61. The Cornificius to whom Catullus addressed the pathetic appeal of c. 38 was a poet (cf. vv. 7 and 8), and is doubtless to be identified with the Cornificius mentioned by Ovid (Trist. II.436) in connection with other verse-writers of the period of Catullus. It is not so clear, though quite possible, that he is the Q. Cornificius to whom Cicero wrote friendly letters (Fam. XII. 17-30), dated between 45 and 43 B.C. This Cornificius was an active officer of Julius Caesar, a member of the college of augurs, and later governor of the province of Africa, which he endeavored to hold against T. Sextius, the general of the second triumvirate. His death is mentioned by Jerome under date of 41 B.C.: “Cornificius poeta a militibus desertus interiit, quos saepe fugientes 'galeatos lepores' adpellarat.” Jerome If this be the friend of Catullus, he may perhaps be counted as another of the group of young writers won over by Caesar from the ranks of his political foes. His interest and activity in rhetorical studies are distinctly indicated by Cicero, and there seems to be no good reason to doubt that he is the “Cornificius rhetor” not infrequently quoted by Quintilian. With but slightly less probability may be attributed to him the work on the derivation of the names of the gods ascribed by Macrobius and Priscian to an author of his name: but the verse in criticism of a grammatical point in Vergil attributed by Cledonius (V. 43.2) to Cornificius Gallus may have been written, as some have thought, by Cornelius Gallus. Only two fragments of the verses of Cornificius have been preserved, one a hendecasyllabic (Macr. VI. 4. 12), and the other the latter part of a hexameter from his Glaucus (Macr. VI. 5. 13). They are appended by L. Müller to his edition of Catullus.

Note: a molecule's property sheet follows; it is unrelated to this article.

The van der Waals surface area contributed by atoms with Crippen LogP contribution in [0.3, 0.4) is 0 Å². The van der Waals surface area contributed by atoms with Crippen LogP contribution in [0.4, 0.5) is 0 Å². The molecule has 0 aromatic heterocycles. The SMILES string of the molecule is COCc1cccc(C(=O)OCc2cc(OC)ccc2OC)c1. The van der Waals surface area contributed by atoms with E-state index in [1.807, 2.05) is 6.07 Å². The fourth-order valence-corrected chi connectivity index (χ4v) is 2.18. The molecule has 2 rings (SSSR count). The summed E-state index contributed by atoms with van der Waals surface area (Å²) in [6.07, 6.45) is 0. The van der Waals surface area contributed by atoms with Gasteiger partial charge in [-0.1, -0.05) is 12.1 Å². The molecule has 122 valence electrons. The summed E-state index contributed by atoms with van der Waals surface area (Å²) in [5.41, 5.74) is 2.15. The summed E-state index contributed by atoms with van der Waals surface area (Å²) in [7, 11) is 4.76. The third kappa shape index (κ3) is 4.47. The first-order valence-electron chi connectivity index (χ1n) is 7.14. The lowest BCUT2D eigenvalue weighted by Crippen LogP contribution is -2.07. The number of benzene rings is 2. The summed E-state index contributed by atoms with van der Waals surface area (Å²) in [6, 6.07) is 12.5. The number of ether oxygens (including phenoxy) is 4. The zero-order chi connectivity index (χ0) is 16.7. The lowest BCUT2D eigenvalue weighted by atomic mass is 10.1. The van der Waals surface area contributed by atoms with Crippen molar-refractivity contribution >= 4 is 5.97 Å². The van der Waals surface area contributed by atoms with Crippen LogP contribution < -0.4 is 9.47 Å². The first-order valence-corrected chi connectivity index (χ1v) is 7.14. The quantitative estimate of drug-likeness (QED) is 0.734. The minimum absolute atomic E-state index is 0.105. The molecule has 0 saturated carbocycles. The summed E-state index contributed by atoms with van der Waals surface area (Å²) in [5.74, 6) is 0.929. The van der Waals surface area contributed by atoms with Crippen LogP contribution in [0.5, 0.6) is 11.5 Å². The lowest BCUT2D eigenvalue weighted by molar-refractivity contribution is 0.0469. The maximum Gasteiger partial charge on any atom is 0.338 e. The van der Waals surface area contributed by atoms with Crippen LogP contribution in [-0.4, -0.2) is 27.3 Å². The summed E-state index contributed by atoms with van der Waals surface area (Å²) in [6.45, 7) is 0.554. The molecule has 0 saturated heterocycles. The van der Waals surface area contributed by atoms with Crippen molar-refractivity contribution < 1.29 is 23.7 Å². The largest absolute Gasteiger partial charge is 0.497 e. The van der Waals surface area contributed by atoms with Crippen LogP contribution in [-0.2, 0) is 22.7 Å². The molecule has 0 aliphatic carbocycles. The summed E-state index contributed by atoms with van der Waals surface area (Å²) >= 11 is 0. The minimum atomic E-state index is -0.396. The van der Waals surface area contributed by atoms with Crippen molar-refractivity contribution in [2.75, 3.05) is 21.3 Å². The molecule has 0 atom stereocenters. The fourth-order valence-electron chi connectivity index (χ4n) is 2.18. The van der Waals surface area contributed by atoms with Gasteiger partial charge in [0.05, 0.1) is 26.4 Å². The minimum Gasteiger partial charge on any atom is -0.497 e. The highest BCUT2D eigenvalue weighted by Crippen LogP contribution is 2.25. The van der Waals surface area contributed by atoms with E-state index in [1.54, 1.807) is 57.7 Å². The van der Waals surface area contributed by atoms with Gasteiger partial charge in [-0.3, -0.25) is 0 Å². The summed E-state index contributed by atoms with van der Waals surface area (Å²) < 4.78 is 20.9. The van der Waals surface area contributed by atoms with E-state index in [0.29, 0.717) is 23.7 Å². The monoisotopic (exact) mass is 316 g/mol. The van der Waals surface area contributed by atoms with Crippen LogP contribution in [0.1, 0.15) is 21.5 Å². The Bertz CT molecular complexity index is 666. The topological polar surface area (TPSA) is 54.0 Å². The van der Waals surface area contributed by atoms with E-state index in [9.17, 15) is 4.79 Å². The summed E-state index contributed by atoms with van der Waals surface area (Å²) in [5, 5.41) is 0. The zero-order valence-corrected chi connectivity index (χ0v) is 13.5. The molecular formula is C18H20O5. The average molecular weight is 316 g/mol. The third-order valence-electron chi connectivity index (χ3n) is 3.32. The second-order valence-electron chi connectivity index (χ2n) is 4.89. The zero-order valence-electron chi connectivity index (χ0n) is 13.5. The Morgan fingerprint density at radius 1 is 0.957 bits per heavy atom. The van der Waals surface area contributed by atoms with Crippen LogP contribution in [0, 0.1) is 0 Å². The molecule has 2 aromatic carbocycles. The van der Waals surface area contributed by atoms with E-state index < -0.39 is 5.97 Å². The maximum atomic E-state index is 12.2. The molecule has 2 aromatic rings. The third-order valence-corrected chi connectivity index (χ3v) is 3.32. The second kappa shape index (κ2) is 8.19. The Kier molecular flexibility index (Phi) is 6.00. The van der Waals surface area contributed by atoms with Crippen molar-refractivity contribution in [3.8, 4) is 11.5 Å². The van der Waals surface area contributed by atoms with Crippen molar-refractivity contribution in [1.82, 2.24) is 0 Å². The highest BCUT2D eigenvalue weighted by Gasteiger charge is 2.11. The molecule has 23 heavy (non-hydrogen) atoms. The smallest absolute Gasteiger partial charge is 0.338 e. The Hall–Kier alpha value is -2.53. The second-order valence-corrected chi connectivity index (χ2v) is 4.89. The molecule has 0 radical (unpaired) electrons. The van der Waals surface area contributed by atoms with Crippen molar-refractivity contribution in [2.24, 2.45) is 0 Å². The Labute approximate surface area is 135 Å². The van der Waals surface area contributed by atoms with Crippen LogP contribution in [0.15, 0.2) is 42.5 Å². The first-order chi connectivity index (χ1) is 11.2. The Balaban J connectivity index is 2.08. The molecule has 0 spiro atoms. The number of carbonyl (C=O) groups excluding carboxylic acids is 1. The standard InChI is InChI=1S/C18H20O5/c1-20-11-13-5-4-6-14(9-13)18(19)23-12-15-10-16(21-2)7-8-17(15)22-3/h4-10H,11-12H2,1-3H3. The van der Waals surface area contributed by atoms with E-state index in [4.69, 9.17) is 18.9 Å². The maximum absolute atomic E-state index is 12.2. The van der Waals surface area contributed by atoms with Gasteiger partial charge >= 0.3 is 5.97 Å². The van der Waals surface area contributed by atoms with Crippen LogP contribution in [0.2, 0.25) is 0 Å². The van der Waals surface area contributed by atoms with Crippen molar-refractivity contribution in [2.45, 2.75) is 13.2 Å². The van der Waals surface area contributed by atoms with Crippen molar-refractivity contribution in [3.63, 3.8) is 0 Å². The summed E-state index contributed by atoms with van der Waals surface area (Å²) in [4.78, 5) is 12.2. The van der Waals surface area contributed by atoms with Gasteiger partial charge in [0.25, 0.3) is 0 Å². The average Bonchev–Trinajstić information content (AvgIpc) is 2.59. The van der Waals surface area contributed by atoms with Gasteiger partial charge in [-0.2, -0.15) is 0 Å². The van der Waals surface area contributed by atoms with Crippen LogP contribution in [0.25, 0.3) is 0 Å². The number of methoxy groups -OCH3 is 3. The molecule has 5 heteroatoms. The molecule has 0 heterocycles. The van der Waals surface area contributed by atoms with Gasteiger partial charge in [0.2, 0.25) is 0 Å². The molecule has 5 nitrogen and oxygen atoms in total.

62. The Cato to whom c. 56 is addressed was probably not that pattern of ancient Roman strictness, M. Porcius Cato, later called Uticensis, but the grammarian, Valenus Cato, who was a countryman of Catullus (Suet. Gram. I i), and whose amatory poems are mentioned by Ovid (Trist. II.436) in connection with those of Cinna (cf. § 63), Cornificius (cf. § 61), and Anser.
63. C. Helvius Cinna, a companion of Catullus on the staff of Memmius (cf. c. 10.30 and § 30), whose epic poem, the Zmyrna, is praised in c. 95, was probably the Caesarian tribune mistaken for L. Cornelius Cinna, the anti-Caesarian, in the riots attending the funeral of Julius Caesar, and killed by the populace (Plut. Brut. 20, Iul.68; Suet. Iul.85; cf. Shakspere Jul. Caes.III. 3). The insignificant extant fragments of his poems are appended by L. Müller to his edition of Catullus.
64. The Cornelius of c. 1.1 seems to be Cornelius Nepos, the historian; witness Ausonius, who says